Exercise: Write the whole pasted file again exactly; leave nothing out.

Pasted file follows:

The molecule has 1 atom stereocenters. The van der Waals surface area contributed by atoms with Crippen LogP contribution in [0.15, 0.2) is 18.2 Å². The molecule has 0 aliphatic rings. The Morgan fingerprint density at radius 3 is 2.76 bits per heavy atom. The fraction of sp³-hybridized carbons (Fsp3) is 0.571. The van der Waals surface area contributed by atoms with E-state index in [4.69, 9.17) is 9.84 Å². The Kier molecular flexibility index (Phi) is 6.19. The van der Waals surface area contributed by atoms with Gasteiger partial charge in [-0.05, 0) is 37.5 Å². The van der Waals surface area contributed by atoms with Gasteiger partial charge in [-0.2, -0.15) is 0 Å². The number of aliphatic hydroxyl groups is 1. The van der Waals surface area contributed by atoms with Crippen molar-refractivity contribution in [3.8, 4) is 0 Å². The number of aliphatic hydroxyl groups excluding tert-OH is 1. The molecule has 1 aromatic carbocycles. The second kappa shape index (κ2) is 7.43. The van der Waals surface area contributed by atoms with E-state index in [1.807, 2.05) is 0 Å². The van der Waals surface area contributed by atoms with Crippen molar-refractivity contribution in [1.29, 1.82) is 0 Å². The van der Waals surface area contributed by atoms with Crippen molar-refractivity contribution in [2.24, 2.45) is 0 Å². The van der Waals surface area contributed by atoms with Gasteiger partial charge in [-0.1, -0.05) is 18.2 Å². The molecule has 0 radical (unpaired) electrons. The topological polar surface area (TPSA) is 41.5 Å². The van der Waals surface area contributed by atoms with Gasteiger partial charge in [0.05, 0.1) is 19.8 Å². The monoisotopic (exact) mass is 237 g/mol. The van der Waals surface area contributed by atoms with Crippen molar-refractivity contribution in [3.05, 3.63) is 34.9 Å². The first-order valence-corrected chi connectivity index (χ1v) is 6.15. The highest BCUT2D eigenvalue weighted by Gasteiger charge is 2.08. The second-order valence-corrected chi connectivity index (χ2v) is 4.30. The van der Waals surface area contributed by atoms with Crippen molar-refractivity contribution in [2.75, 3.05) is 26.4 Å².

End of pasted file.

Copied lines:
The molecule has 1 atom stereocenters. The van der Waals surface area contributed by atoms with Crippen LogP contribution in [0.15, 0.2) is 18.2 Å². The molecule has 0 aliphatic rings. The Morgan fingerprint density at radius 3 is 2.76 bits per heavy atom. The fraction of sp³-hybridized carbons (Fsp3) is 0.571. The van der Waals surface area contributed by atoms with E-state index in [4.69, 9.17) is 9.84 Å². The Kier molecular flexibility index (Phi) is 6.19. The van der Waals surface area contributed by atoms with Gasteiger partial charge in [-0.05, 0) is 37.5 Å². The van der Waals surface area contributed by atoms with Gasteiger partial charge in [-0.2, -0.15) is 0 Å². The number of aliphatic hydroxyl groups is 1. The van der Waals surface area contributed by atoms with Crippen molar-refractivity contribution in [3.8, 4) is 0 Å². The number of aliphatic hydroxyl groups excluding tert-OH is 1. The molecule has 1 aromatic carbocycles. The second kappa shape index (κ2) is 7.43. The van der Waals surface area contributed by atoms with E-state index in [1.807, 2.05) is 0 Å². The van der Waals surface area contributed by atoms with Crippen molar-refractivity contribution in [1.29, 1.82) is 0 Å². The van der Waals surface area contributed by atoms with Crippen molar-refractivity contribution in [2.24, 2.45) is 0 Å². The van der Waals surface area contributed by atoms with Gasteiger partial charge in [-0.1, -0.05) is 18.2 Å². The molecule has 0 radical (unpaired) electrons. The topological polar surface area (TPSA) is 41.5 Å². The van der Waals surface area contributed by atoms with Gasteiger partial charge in [0.05, 0.1) is 19.8 Å². The monoisotopic (exact) mass is 237 g/mol. The van der Waals surface area contributed by atoms with Crippen molar-refractivity contribution in [3.05, 3.63) is 34.9 Å². The first-order valence-corrected chi connectivity index (χ1v) is 6.15. The highest BCUT2D eigenvalue weighted by Gasteiger charge is 2.08. The second-order valence-corrected chi connectivity index (χ2v) is 4.30. The van der Waals surface area contributed by atoms with Crippen molar-refractivity contribution in [2.75, 3.05) is 26.4 Å².